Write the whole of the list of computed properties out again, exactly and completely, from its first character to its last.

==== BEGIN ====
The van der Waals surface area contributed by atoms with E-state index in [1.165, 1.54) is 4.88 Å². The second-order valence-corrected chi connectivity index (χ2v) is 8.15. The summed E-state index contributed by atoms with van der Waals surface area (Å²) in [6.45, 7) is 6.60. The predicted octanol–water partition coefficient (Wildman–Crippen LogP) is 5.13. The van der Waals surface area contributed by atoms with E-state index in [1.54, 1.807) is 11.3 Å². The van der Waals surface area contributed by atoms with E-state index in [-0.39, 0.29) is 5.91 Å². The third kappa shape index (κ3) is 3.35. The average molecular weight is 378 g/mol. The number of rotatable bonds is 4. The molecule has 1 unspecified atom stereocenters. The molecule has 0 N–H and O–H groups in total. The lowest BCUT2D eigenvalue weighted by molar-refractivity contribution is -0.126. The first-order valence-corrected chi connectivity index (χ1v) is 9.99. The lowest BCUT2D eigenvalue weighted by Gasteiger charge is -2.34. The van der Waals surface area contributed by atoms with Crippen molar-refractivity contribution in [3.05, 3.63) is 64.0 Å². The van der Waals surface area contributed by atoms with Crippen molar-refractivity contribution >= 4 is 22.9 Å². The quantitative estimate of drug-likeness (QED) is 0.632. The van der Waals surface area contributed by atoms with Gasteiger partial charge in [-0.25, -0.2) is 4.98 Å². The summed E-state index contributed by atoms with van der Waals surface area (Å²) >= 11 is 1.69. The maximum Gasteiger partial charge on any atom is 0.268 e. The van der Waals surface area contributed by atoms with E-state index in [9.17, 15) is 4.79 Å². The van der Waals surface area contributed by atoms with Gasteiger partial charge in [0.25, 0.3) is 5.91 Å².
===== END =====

The van der Waals surface area contributed by atoms with E-state index in [1.165, 1.54) is 4.88 Å². The second-order valence-corrected chi connectivity index (χ2v) is 8.15. The summed E-state index contributed by atoms with van der Waals surface area (Å²) in [6.45, 7) is 6.60. The predicted octanol–water partition coefficient (Wildman–Crippen LogP) is 5.13. The van der Waals surface area contributed by atoms with E-state index in [1.54, 1.807) is 11.3 Å². The van der Waals surface area contributed by atoms with E-state index in [-0.39, 0.29) is 5.91 Å². The third kappa shape index (κ3) is 3.35. The average molecular weight is 378 g/mol. The number of rotatable bonds is 4. The molecule has 1 unspecified atom stereocenters. The molecule has 0 N–H and O–H groups in total. The lowest BCUT2D eigenvalue weighted by molar-refractivity contribution is -0.126. The first-order valence-corrected chi connectivity index (χ1v) is 9.99. The lowest BCUT2D eigenvalue weighted by Gasteiger charge is -2.34. The van der Waals surface area contributed by atoms with Crippen molar-refractivity contribution in [3.05, 3.63) is 64.0 Å². The van der Waals surface area contributed by atoms with Crippen molar-refractivity contribution >= 4 is 22.9 Å². The quantitative estimate of drug-likeness (QED) is 0.632. The van der Waals surface area contributed by atoms with Gasteiger partial charge in [-0.25, -0.2) is 4.98 Å². The summed E-state index contributed by atoms with van der Waals surface area (Å²) >= 11 is 1.69. The maximum Gasteiger partial charge on any atom is 0.268 e. The van der Waals surface area contributed by atoms with E-state index in [9.17, 15) is 4.79 Å². The van der Waals surface area contributed by atoms with Gasteiger partial charge in [0.25, 0.3) is 5.91 Å².